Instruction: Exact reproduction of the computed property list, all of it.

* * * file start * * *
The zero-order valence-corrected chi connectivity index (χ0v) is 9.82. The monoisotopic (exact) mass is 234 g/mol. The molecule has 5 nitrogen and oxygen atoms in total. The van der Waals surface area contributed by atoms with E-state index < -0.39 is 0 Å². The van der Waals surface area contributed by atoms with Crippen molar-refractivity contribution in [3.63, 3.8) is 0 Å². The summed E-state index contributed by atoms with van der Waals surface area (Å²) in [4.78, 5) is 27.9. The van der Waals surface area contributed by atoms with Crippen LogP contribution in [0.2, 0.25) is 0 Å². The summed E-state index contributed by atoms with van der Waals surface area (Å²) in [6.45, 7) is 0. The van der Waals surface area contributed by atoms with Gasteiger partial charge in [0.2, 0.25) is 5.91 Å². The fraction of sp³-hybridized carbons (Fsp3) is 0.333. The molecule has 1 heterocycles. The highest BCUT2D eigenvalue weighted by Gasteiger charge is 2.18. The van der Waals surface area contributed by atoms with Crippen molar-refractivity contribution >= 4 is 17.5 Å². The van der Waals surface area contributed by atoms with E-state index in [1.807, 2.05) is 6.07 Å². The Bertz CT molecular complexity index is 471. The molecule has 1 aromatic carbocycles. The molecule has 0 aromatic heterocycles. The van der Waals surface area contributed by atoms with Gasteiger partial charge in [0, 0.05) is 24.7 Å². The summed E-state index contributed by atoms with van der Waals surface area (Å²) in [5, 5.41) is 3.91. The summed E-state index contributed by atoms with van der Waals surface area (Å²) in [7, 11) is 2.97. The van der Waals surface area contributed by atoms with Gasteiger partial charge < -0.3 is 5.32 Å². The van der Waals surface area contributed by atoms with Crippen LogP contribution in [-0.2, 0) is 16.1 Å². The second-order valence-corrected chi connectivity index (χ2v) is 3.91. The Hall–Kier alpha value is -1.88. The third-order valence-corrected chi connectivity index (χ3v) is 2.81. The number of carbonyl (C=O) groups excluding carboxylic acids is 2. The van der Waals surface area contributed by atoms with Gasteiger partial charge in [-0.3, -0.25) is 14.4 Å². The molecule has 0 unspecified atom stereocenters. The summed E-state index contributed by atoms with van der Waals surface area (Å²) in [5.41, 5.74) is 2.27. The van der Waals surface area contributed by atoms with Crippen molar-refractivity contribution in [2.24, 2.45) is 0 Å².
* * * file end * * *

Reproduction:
The zero-order valence-corrected chi connectivity index (χ0v) is 9.82. The monoisotopic (exact) mass is 234 g/mol. The molecule has 5 nitrogen and oxygen atoms in total. The van der Waals surface area contributed by atoms with E-state index < -0.39 is 0 Å². The van der Waals surface area contributed by atoms with Crippen molar-refractivity contribution in [3.63, 3.8) is 0 Å². The summed E-state index contributed by atoms with van der Waals surface area (Å²) in [4.78, 5) is 27.9. The van der Waals surface area contributed by atoms with Crippen LogP contribution in [0.2, 0.25) is 0 Å². The summed E-state index contributed by atoms with van der Waals surface area (Å²) in [6.45, 7) is 0. The van der Waals surface area contributed by atoms with Gasteiger partial charge in [0.2, 0.25) is 5.91 Å². The fraction of sp³-hybridized carbons (Fsp3) is 0.333. The molecule has 1 heterocycles. The highest BCUT2D eigenvalue weighted by Gasteiger charge is 2.18. The van der Waals surface area contributed by atoms with Crippen molar-refractivity contribution >= 4 is 17.5 Å². The van der Waals surface area contributed by atoms with E-state index in [1.807, 2.05) is 6.07 Å². The Bertz CT molecular complexity index is 471. The molecule has 1 aromatic carbocycles. The molecule has 0 aromatic heterocycles. The van der Waals surface area contributed by atoms with Gasteiger partial charge in [0, 0.05) is 24.7 Å². The summed E-state index contributed by atoms with van der Waals surface area (Å²) in [5, 5.41) is 3.91. The summed E-state index contributed by atoms with van der Waals surface area (Å²) in [7, 11) is 2.97. The van der Waals surface area contributed by atoms with Gasteiger partial charge < -0.3 is 5.32 Å². The van der Waals surface area contributed by atoms with Crippen LogP contribution in [-0.2, 0) is 16.1 Å². The second-order valence-corrected chi connectivity index (χ2v) is 3.91. The Hall–Kier alpha value is -1.88. The third-order valence-corrected chi connectivity index (χ3v) is 2.81. The number of carbonyl (C=O) groups excluding carboxylic acids is 2. The van der Waals surface area contributed by atoms with Gasteiger partial charge in [-0.3, -0.25) is 14.4 Å². The molecule has 0 unspecified atom stereocenters. The summed E-state index contributed by atoms with van der Waals surface area (Å²) in [5.41, 5.74) is 2.27. The van der Waals surface area contributed by atoms with Crippen molar-refractivity contribution in [2.24, 2.45) is 0 Å².